What Are The Tutor's Qualifications?

Does he have experience teaching the subject your child needs help with? An instructor doesn't need to be a credentialed teacher for your child's grade level: A good chemistry tutor for your high schooler might have experience teaching college-level chemistry, for example, even if he doesn't have a high school teaching credential. But he should at least have a college minor in the subject.

Does the prospective tutor have experience teaching children of similar ages and learning styles to your kids? If your child has special needs, the tutor must be properly trained.

What Is The Tutor's Track Record?

In addition to asking for references from teachers or other parents, request evidence of the tutor's success in raising student achievement, such as:

  • Higher test results
  • Improved classroom grades
  • Better homework completion
  • Satisfaction surveys of students or parents

Where Will The Sessions Take Place?

Whether your child is tutored at school, an office, a community centre, or someone's home, you need to be comfortable with the location. If transportation is required, factor that into your decision. Several studies have shown that regular, frequent tutoring is the most effective and that more sessions per week result in greater gains.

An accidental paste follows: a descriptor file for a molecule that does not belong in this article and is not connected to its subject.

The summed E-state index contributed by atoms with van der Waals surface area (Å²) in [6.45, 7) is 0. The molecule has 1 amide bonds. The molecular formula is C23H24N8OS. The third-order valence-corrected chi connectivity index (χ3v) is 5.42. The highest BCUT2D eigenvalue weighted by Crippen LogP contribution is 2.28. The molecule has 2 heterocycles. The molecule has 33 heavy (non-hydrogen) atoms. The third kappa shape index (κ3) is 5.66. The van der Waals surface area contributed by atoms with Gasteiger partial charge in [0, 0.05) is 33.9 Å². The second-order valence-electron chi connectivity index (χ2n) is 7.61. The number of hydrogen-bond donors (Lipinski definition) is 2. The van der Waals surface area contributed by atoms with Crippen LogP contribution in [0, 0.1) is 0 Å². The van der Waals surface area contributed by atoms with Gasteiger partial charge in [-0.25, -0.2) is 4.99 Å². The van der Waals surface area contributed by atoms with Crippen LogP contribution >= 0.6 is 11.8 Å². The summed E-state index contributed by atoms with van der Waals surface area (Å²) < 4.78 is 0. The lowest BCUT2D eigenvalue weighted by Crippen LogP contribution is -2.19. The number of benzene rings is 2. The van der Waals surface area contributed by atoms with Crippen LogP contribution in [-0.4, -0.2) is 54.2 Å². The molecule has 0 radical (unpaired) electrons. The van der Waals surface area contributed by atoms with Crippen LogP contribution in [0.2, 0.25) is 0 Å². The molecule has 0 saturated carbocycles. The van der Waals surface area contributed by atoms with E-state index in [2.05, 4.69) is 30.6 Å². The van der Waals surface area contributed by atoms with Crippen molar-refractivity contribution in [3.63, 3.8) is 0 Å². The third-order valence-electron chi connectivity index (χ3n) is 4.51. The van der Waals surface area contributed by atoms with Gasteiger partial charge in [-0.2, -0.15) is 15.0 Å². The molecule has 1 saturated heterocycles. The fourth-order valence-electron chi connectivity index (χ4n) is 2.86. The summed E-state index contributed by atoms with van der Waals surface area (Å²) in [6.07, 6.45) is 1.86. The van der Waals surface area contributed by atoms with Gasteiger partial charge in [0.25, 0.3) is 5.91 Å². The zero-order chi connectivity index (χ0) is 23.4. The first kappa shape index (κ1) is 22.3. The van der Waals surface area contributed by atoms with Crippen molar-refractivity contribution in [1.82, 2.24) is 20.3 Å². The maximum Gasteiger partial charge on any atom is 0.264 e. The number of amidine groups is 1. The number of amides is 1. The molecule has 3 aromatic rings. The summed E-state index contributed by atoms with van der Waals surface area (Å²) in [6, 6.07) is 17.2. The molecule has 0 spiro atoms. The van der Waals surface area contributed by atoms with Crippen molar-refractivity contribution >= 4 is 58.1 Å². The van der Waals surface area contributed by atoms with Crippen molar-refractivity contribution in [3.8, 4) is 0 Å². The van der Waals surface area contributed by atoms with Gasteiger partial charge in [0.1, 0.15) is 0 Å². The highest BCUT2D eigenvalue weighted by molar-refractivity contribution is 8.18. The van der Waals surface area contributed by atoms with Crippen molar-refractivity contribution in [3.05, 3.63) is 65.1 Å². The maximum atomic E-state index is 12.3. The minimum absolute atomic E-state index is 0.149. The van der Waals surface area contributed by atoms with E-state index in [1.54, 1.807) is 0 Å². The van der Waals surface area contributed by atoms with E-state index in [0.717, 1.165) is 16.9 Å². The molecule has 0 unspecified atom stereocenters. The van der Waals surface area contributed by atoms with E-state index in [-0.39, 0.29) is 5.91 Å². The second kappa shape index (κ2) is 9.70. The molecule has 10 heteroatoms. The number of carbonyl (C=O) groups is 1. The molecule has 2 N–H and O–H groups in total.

If you've chosen online tutoring, ensure your child has access to a computer, headset, or other necessary equipment.

How Many Students Will Be Tutored At A Time?

While some students thrive in small groups, others do better with one-on-one instruction. Be sure your choice can provide a setting that works for your child's particular learning style. If you've chosen group tutoring, find out the maximum number of students per class.

How Will The Tutor Measure Your Child's Progress?

Ask how the tutor will devise a study plan that's right for your child and assess whether goals are achieved. If the tutor provides written reports, request a sample so you can be sure they are clear and helpful.